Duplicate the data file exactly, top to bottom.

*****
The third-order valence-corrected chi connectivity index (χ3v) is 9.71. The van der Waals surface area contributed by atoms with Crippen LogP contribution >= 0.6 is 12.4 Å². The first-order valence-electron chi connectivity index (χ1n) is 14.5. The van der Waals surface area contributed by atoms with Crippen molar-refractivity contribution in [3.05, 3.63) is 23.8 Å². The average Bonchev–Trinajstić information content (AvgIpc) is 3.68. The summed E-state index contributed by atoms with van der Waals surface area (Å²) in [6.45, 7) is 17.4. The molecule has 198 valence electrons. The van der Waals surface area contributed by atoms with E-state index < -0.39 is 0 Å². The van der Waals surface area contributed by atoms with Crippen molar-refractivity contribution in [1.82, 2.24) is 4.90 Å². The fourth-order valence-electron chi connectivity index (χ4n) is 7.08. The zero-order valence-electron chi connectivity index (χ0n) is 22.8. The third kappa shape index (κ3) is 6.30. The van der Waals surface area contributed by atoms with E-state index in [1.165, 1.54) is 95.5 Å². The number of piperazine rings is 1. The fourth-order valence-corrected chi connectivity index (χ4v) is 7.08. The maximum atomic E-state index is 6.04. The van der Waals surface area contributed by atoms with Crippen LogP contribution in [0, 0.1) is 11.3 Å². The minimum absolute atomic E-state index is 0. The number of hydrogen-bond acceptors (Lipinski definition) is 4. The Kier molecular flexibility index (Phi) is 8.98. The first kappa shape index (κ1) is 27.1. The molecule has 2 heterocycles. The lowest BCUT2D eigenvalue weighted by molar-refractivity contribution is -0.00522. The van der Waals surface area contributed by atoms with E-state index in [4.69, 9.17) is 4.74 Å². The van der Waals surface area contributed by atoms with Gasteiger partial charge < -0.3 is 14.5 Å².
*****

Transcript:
The third-order valence-corrected chi connectivity index (χ3v) is 9.71. The van der Waals surface area contributed by atoms with Crippen LogP contribution >= 0.6 is 12.4 Å². The first-order valence-electron chi connectivity index (χ1n) is 14.5. The van der Waals surface area contributed by atoms with Crippen molar-refractivity contribution in [3.05, 3.63) is 23.8 Å². The average Bonchev–Trinajstić information content (AvgIpc) is 3.68. The summed E-state index contributed by atoms with van der Waals surface area (Å²) in [6.45, 7) is 17.4. The molecule has 198 valence electrons. The van der Waals surface area contributed by atoms with E-state index < -0.39 is 0 Å². The van der Waals surface area contributed by atoms with Crippen molar-refractivity contribution in [1.82, 2.24) is 4.90 Å². The fourth-order valence-electron chi connectivity index (χ4n) is 7.08. The zero-order valence-electron chi connectivity index (χ0n) is 22.8. The third kappa shape index (κ3) is 6.30. The van der Waals surface area contributed by atoms with E-state index in [1.165, 1.54) is 95.5 Å². The number of piperazine rings is 1. The fourth-order valence-corrected chi connectivity index (χ4v) is 7.08. The maximum atomic E-state index is 6.04. The van der Waals surface area contributed by atoms with Crippen LogP contribution in [0, 0.1) is 11.3 Å². The minimum absolute atomic E-state index is 0. The number of hydrogen-bond acceptors (Lipinski definition) is 4. The Kier molecular flexibility index (Phi) is 8.98. The first kappa shape index (κ1) is 27.1. The molecule has 2 heterocycles. The lowest BCUT2D eigenvalue weighted by molar-refractivity contribution is -0.00522. The van der Waals surface area contributed by atoms with E-state index in [4.69, 9.17) is 4.74 Å². The van der Waals surface area contributed by atoms with Gasteiger partial charge < -0.3 is 14.5 Å².